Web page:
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Demonstrators protest against the proposed Keystone XL oil pipeline in San Francisco, California February 3, 2014. REUTERS/Stephen Lam Demonstrators protest against the proposed Keystone XL oil pipeline in San Francisco, California February 3, 2014. REUTERS/Stephen Lam  

State Department says no ‘conflict of interest’ in Keystone XL pipeline review

The State Department has cleared the consulting firm hired to review the Keystone XL pipeline’s environmental impact, outraging environmentalists.

“The Keystone XL tar sands pipeline fails President Obama’s climate test, and today’s Inspector General report does nothing to change that,” said Sierra Club executive director Michael Brune.

“This Inspector General Report raises more questions than it answers,” said Erich Pica, president of Friends of the Earth. “In fact it reveals serious errors in the State Department’s process for vetting conflicts of interest.”

The State Department announced that the consulting firm Environmental Resources Management (ERM) had followed federal rules for avoiding conflicts of interest and that the “processes not only avoided conflicts of interest, but were more rigorous than required.”

ERM was hired by the State Department to assess the environmental impact of the Keystone XL pipeline, which would bring Canadian oil sands to Gulf Coast refineries. Both reviews done by ERM stated that the pipeline would have no significant effect on U.S. carbon dioxide emissions or the environment.

Environmental groups tried to discredit the reviews. Activists said that ERM had done previous work for TransCanada which it did not disclose, as well as holding further ties to the oil and gas industry.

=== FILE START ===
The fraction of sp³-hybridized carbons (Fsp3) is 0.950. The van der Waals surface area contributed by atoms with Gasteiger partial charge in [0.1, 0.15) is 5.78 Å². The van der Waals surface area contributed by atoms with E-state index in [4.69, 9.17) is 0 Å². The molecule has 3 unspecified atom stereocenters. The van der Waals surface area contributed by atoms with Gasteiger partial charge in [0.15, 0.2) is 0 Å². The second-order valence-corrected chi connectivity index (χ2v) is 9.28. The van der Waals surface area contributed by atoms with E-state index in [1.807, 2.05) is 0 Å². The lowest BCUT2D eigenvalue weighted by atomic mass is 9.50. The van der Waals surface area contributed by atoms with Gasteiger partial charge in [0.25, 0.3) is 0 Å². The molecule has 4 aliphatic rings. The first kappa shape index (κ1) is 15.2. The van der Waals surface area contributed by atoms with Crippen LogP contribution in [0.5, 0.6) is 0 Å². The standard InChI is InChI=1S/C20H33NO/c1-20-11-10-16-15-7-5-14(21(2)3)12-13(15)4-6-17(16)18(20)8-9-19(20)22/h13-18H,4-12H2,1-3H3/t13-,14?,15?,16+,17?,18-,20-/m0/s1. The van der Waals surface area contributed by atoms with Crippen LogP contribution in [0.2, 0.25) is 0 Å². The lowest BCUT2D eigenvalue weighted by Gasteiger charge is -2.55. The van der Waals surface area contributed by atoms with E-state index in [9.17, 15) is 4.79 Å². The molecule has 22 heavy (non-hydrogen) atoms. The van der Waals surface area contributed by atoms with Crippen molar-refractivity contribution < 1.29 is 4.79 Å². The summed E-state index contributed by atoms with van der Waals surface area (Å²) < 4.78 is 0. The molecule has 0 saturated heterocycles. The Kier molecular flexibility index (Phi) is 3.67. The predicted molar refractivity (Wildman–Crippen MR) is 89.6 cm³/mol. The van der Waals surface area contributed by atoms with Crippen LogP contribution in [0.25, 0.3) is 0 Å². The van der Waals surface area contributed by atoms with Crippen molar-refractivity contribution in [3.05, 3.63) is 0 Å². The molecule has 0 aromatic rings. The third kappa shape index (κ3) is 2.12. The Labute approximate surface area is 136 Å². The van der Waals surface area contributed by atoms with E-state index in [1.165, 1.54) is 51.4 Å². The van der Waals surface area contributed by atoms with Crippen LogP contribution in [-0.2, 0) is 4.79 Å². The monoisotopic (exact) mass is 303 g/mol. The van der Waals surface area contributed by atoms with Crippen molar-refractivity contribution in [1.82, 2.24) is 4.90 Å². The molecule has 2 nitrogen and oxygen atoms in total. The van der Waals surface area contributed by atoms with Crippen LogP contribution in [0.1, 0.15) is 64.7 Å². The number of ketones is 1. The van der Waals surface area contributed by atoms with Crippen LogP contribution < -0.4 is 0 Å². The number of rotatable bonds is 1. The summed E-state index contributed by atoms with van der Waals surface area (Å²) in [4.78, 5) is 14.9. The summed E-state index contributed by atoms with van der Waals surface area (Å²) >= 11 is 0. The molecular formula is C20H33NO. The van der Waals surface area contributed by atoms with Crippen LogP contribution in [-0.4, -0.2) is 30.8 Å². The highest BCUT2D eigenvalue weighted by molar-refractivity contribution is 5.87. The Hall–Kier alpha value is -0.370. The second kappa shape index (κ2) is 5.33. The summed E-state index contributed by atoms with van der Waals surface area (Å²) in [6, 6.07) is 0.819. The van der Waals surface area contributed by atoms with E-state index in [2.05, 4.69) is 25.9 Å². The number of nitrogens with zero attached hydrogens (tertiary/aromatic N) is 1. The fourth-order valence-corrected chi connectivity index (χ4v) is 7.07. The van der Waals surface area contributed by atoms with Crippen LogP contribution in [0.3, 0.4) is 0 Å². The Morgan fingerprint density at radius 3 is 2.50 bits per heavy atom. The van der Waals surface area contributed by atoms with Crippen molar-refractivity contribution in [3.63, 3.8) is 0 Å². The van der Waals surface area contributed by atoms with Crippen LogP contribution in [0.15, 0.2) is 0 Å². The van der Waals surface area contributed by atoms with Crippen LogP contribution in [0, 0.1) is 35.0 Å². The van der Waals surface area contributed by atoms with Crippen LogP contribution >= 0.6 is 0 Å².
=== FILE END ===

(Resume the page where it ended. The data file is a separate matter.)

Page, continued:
“Its conclusion that the agency followed its procedures seems to rest mainly on interviews with State Department lawyers who, the report points out, never documented all of the supposed due diligence they were conducting,” Pica said.

But the State Department’s inspector general disagreed. The IG’s office found that “the process used to assess organizational conflicts of interest was effective” and that the Department’s selection of ERM “substantially followed and at times was more rigorous than its prescribed Guidance.”

Arizona Democratic Rep. Raul Grijalva was also not satisfied with the State Department’s conclusion and asked the Government Accountability Office to look into the potential conflicts of interest in the Keystone XL review.

“We’re asking the Government Accountability Office to look into all these facets within the State Department, look at the conflict issue … nothing should be glossed over; nothing should be ignored,” Grijalva said on Tuesday.

Environmentalists have fought hard to prove that the Keystone XL pipeline would have significant environmental impacts, especially on global warming. President Obama made it clear last summer that he would only approve the pipeline if it did not significantly add to U.S. carbon dioxide emissions.

Environmentalists have taken up that challenge, criticizing the State Department’s review and even putting out their own studies which argue that the pipeline would add significantly to U.S. carbon emissions and would not be in the national interest.

“The decision on whether to bring dirty tar sands through our heartland remains with President Obama and Secretary Kerry,” said Brune. “We are confident that they will look beyond the flawed environmental assessment, and reject tar sands.”

“Keystone XL clearly passes President Obama’s climate test so opponents are scrambling to find any other way to slow down the process,’ said Katie Brown, spokeswoman for the pro-pipeline Oil Sands Fact Check.

“But their tactics won’t work: After five years of exhaustive study and numerous reports, the State Department has definitely said the pipeline will have a negligible effect on the environment,” Brown added. “Meanwhile, an overwhelming majority of Americans, from all sides of the political spectrum, want the jobs, economic prosperity and energy security the pipeline would bring.”

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